Read the English language papers that are available in Russia on line. Try The Moscow Times or The Exile or The Russia Journal for general information and for job opportunities.
First, you need a visa that lets you enter and LEAVE the country. One large Moscow based language teaching organisation, tired of losing teachers who walk out or who change schools, has started to issue visa invitations for entry only. To exit means applying for an exit visa. Only the school authorities can do this and it takes up to three weeks to obtain. So, if the teacher is unhappy or dissatisfied s/he cannot leave as and when s/he wants to do so. BKC/IH is the only organisation that offers a multiple entry visa which is valid for a year and which allows the bearer to come and go as and when s/he wants.
Others offer a simple 3 month tourist visa which can be extended, but which often means that a quick trip to the Baltic States is necessary in order to obtain a new visa. And guess who pays the cost of that trip?
Crossing Belorussia to get into or out of Russia, or to renew your visa, means that you need a transit visa and medical insurance. No visa, no insurance means you are arrested, your passport is confiscated, you have to pay big bribes to be released and you are thrown out of the country the way that you came in.
Next you need a work permit which the company should obtain before you arrive. To my knowledge only one organisation has even thought about this issue so the vast majority of teachers are working illegally. The Russian Ministry of Employment has estimated that 60% of foreigners are working illegally in Moscow. This means that when you are stopped by the militia (a frequent occurrence) the only way out of the problem caused by having irregularities with your papers is to pay a bribe in cash.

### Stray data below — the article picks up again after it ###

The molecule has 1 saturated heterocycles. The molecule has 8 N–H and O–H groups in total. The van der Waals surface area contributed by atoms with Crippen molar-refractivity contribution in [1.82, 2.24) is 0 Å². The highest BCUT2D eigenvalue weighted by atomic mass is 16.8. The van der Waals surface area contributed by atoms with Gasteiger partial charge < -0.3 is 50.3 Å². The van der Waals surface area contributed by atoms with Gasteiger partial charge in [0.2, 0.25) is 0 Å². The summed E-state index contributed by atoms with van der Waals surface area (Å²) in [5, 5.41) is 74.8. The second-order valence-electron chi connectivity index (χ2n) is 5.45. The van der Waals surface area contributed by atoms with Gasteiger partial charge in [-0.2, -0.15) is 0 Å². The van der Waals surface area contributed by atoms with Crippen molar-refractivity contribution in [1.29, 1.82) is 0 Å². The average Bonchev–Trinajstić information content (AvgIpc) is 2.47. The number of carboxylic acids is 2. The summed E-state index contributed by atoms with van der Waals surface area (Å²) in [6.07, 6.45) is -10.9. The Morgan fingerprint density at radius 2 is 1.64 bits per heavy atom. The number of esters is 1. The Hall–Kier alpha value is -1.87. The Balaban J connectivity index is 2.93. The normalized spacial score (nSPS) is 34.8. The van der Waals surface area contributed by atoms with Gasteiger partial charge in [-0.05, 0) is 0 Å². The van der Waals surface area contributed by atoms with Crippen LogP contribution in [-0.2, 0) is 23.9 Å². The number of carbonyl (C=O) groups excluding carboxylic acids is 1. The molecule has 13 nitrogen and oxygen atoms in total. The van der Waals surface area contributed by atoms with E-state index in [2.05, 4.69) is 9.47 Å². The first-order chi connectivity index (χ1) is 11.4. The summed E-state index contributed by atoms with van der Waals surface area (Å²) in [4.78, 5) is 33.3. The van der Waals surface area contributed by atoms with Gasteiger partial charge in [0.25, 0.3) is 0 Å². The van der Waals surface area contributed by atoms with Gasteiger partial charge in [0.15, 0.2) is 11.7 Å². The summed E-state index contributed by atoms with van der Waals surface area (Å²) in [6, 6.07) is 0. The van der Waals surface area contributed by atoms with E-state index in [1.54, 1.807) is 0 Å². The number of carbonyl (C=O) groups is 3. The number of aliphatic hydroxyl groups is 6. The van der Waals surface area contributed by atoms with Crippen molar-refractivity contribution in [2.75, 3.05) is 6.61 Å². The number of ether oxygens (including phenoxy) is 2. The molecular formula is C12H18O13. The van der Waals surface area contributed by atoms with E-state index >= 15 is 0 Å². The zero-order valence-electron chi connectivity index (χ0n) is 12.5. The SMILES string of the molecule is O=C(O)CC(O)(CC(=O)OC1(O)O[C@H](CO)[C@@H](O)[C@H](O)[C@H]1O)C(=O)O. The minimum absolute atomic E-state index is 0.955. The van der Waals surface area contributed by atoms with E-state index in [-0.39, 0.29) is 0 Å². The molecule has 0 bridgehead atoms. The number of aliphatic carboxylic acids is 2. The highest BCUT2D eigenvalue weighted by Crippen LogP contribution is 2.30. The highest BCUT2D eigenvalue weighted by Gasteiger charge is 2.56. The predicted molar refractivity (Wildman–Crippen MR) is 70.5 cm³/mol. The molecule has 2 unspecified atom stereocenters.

No one would work without a contract would they? And when we read that contract which is about 4 pages long and which has lots of clauses and minor clauses we are all reassured that this must be a fine organisation because it covers everything about transport, accommodation, insurance, illness, teaching hours etc. etc.
Well the truth is that the contract is useless, unenforceable and illegal. It means nothing. Any contract in Russia must be written in Russian on one half of the page, vertically, with an English translation opposite. It must be stamped and signed by a notary public and it cannot be e-mailed, it must be an original copy. Again, only one organisation, to my knowledge offers this, after you arrive.
If the so called 'contract' has a clause stating that salaries are confidential you can be sure that your colleagues are being paid a lot more than you are being paid. Salary differences are one of the easiest ways of spotting a company which is there to make a profit out of you without having much interest in you.
Other obvious points are to have your flight ticket repaid up front or at least in staged payments throughout your contract rather than at the end of the contract. Don't expect to become rich while in Russia unless you can find a lot of rich private students.